Estimation of Damage to Human Health Due to Forest Burning in the Amazon
IPEA Working Paper No. 912
20 Pages Posted: 6 Dec 2002
Date Written: October 2002
Forest burning stands as a highly used practice in the Brazilian Amazon Forest. Burning trees is the cheapest way to expand agricultural frontiers in the Amazon region. Nevertheless, the smoke generated in this process can produce undesirable negative effects, in particular health-induced problems by the polluted air. This study aims to investigate whether these effects on the health of the region's population are statistically significant, using as variables mortality and morbidity rates associated with respiratory diseases. Based on a panel data methodology with Amazon region municipal data for the 1996-99 period, and using a morbidity model, results show that this forest burning practice does have significant negative health effects. The estimated morbidity model was then used to estimate the health damage to those people who became ill only by the fire. This damage was valued by the willingness to pay (WTP) concept, indicating how much people are willing to pay to avoid this illness. Similar values estimated for European countries were adjusted for Brazil using a benefits transfer function.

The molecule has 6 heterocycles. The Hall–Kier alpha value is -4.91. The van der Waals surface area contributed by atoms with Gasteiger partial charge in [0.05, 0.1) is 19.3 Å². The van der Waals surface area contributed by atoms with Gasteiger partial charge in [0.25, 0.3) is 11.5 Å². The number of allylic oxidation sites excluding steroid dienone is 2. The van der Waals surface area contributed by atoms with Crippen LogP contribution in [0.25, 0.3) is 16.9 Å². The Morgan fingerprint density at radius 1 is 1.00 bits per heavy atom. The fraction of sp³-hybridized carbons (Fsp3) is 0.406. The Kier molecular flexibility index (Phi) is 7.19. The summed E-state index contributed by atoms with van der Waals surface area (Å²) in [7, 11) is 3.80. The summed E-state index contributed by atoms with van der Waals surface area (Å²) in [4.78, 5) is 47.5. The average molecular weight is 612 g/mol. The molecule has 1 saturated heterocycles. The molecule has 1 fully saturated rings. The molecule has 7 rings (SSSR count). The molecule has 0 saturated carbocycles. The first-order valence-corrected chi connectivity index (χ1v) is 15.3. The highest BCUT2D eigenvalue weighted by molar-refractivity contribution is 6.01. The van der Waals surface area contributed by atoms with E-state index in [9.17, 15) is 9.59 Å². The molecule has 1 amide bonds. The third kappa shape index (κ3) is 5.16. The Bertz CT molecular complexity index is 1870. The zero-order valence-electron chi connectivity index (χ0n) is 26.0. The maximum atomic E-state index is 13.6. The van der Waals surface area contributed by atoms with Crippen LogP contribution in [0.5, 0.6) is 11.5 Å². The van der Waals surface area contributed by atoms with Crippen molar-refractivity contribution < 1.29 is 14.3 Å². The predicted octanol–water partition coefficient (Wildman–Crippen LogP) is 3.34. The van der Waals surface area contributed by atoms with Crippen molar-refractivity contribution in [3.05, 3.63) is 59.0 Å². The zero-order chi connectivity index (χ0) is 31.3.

Keywords: Amazon, Fire, Respiratory Diseases, Panel Data, Willingness to Pay
JEL Classification: Q20, I12
Suggested Citation: Suggested Citation